cDNA cloning of cardiac MYH
We synthesized first strand cDNA from total RNAs of the myocardium from carp acclimated to 10°C and 30°C. PCR using universal primer for cardiac/slow MYHs with AUAP gave an intense single band of about 700 bp for carp acclimated to both 10°C and 30°C. Sequencing of PCR products revealed that the clone isolated was that of the cardiac type,MYHcard (AB104627), since its deduced amino acid sequence was different from any fast skeletal MYHs from carp (75-79% identity; Imai et al., 1997), but resembled carp slow skeletal MYHs in the present study (87-88% identity) and cardiac types from other vertebrates (72-96% identity; Yelon et al., 1999; McNally et al., 1989; Kraft et al., 1989; Yutzey et al., 1994; Figs 1 and 2). We sequenced two independent clones for this gene.
The topology in NJ and MP trees were almost the same, implying that the trees obtained were highly reliable (Fig. 3). MYHS30 and MYHS10 as well as MYHemb3 were located in the same clade with zebrafish slow type MYH encoded by smyhc1(Bryson-Richardson et al.,2005). However, MYHcard formed monophyly with zebrafish MYH expressed in ventricular muscle, but was different from zebrafish MYH expressed in atrial muscle (Berdougo et al., 2003).
MYHemb1 and MYHemb2 were monophyletic with zebrafish MYHs encoded by myhz1, myhz2 and myhc4 expressed in embryos(Bryson-Richardson et al.,2005; Peng et al.,2002; Xu et al.,2000). This group also contained torafugu MYHM743-2 and MYHM10392 (Ikeda et al.,2004). MYHF10, MYHFint and MYHF30isolated from carp adult fast muscle (Imai et al., 1997; Hirayama et al.,2000; Watabe,2002) were located in the same clade with torafugu MYHM86-2 and different from other four torafugu fast skeletal MYHs(Ikeda et al., 2004)(Fig. 3). It was noted that human slow/cardiac MYHs and fast skeletal MYHs formed separate groups from fish counterparts, respectively.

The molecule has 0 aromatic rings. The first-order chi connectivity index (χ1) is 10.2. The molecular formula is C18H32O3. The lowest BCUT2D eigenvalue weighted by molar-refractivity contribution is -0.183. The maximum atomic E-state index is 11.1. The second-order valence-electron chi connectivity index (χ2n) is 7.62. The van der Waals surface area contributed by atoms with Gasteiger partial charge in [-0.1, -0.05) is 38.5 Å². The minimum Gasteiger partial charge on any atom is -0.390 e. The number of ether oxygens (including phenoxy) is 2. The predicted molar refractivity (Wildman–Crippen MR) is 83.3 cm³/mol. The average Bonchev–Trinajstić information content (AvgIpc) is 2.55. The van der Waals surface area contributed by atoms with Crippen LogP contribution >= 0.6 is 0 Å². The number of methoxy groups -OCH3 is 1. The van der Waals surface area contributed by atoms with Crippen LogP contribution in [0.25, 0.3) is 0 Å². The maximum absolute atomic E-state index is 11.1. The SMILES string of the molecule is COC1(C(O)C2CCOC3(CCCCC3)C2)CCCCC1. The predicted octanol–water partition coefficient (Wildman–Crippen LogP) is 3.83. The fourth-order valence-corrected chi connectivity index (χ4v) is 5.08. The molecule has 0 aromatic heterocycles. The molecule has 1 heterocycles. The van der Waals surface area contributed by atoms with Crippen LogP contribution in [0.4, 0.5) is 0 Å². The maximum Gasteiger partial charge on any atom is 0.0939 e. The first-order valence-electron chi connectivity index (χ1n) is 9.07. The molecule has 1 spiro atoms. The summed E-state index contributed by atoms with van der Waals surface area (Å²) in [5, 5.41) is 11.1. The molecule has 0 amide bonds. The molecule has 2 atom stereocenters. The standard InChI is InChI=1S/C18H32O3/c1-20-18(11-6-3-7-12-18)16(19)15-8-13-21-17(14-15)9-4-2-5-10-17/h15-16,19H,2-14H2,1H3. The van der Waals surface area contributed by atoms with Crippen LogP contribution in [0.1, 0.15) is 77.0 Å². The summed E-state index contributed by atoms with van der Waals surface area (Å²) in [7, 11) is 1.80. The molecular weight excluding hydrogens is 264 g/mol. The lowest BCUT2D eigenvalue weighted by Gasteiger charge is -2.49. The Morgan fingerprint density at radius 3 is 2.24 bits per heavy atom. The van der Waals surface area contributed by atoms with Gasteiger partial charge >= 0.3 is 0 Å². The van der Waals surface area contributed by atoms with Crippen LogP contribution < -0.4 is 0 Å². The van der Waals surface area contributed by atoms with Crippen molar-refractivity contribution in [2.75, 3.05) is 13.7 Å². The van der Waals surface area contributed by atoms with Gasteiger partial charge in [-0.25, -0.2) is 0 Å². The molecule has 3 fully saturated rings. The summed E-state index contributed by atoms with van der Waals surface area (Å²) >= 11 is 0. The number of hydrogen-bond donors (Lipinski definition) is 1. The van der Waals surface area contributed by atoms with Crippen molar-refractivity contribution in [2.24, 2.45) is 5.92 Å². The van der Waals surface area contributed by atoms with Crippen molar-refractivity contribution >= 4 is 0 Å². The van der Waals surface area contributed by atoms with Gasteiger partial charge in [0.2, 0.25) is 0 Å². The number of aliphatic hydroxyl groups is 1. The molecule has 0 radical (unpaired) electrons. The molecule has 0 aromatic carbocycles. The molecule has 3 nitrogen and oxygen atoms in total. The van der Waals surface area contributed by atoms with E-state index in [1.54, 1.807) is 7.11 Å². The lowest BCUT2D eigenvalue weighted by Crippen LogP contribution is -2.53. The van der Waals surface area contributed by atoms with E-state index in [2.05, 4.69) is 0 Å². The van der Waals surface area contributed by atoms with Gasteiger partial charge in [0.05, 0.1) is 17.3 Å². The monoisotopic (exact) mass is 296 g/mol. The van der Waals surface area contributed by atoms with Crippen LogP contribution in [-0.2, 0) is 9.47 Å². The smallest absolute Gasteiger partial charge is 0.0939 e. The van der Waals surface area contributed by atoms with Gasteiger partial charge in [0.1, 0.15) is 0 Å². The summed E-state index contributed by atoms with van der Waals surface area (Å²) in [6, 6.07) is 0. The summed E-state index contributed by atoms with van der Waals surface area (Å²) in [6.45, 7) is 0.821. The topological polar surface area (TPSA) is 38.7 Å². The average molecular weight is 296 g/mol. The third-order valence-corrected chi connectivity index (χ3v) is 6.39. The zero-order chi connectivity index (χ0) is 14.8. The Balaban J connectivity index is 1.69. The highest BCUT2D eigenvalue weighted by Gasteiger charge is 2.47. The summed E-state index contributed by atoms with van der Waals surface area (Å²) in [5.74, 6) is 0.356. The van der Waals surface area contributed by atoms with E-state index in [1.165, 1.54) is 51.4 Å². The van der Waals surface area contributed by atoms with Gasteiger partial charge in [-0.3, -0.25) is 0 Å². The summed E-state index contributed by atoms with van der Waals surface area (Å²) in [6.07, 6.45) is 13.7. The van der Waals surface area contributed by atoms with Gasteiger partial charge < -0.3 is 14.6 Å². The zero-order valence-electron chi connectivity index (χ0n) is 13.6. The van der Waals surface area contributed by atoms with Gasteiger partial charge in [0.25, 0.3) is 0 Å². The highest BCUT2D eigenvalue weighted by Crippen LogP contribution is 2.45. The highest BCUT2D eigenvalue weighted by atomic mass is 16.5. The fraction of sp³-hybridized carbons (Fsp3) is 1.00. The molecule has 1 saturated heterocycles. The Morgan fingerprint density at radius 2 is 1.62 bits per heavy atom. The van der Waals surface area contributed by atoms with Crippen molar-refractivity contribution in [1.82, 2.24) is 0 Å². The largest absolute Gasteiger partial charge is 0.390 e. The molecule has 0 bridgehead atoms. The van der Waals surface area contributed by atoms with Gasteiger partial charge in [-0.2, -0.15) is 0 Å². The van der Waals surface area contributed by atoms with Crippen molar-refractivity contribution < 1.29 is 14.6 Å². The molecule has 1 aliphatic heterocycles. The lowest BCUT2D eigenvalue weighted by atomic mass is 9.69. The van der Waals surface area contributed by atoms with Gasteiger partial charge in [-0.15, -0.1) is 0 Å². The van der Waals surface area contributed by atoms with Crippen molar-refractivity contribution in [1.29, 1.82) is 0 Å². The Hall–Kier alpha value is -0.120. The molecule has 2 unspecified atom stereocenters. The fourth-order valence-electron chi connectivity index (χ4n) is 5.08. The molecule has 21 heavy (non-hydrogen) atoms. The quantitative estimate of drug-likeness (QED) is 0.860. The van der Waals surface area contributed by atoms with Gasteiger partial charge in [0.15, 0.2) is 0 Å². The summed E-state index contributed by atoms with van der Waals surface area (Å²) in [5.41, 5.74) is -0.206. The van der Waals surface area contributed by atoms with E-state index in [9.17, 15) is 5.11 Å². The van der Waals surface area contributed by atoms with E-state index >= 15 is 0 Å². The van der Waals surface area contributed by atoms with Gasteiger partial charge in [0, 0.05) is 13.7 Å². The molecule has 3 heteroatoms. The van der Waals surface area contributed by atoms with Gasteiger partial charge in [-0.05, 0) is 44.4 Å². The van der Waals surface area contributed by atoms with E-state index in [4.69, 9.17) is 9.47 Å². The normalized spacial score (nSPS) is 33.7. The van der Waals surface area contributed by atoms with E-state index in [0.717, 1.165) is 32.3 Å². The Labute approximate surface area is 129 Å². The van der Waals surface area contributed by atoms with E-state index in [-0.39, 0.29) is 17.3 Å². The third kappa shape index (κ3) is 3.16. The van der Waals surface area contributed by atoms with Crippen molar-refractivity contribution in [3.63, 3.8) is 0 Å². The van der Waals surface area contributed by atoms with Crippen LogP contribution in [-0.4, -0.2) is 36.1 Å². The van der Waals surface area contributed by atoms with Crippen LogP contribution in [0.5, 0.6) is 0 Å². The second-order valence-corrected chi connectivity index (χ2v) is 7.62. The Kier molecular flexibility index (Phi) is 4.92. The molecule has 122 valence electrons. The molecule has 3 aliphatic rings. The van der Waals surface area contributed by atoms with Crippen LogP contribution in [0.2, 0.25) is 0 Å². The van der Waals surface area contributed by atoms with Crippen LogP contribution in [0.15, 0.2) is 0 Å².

Northern blot analysis
Although the specificities of probes for MYHF10 and MYHF30 had been previously confirmed(Hirayama and Watabe, 1997),it was not clear whether or not the DNA fragments used as probes for MYHemb1, MYHemb2, MYHemb3,MYHS10, MYHS30 and MYHcard were specific to their respective genes. Dot blot analysis revealed that all probes except MYHcard were highly specific to each target mRNA(Fig. 4). Only MYHcard gave faint positive signals with MYHemb3, MYHS10 and MYHS30(Fig. 4).
We then performed northern blot analysis to determine the accumulated mRNA levels of MYH DNAs for carp at various developmental stages as well as for adult carp acclimated to 10°C, 20°C and 30°C(Fig. 5). The expression pattern of MYHemb1 was similar to that of MYHemb2, and both species of mRNA were first detected in embryos 61 h.p.f. at the heartbeat stage. The peak expression of these mRNAs occurred in juveniles 1 month post-hatching. Faint expression of MYHemb1, but not MYHemb2 was found 7 months post-hatching. Signals for MYHemb1 mRNA were also detected in fast skeletal muscle from adult carp acclimated to 10°C and 20°C. MYHemb3 was also first detected in embryos 61 h.p.f., and faintly detected in fast and slow skeletal muscles of adult carp acclimated to 10°C and 20°C as well as in fast skeletal muscle of adult carp acclimated to 30°C. MYHS10 and MYHS30 mRNAs were faintly expressed at hatching and the transcripts increased in abundance between 1 month and 7 months post-hatching. The transcripts of MYHS10 and MYHS30 were detected in slow skeletal muscles of adult carp acclimated to 10°C and 20°C,whereas 30°C-acclimated fish only expressed MYHS30. The transcripts of MYHcard were first detected in embryos 61 h.p.f. and were found in juvenile and in fast and slow skeletal muscles from adult fish.
The transcripts of MYHemb1 and MYHemb2 were not found, even at very low levels, in 7-month-old juveniles, by which time the MYHF10 gene was showing strong expression. In adult stages, the fast skeletal muscle of fish acclimated to 10°C expressed the MYHF10,MYHemb1, MYHemb3, MYHS10,MYHS30 and MYHcard mRNAs, while 30°C-acclimated fish expressed MYHF30, MYHS10,MYHS30, MYHemb3 and MYHcardmRNAs. The transcripts of MYHS10 and MYHS30 were found in embryos at hatching and juveniles of 1-month and 7-months old. It was noted that fast skeletal muscle from adult carp acclimated to 20°C expressed MYHS10,MYHS30 and MYHcard mRNA. The slow skeletal muscle of adult carp acclimated to 10°C and 20°C contained both MYHS10 and MYHS30. By contrast,30°C-acclimated fish predominantly expressed MYHS30.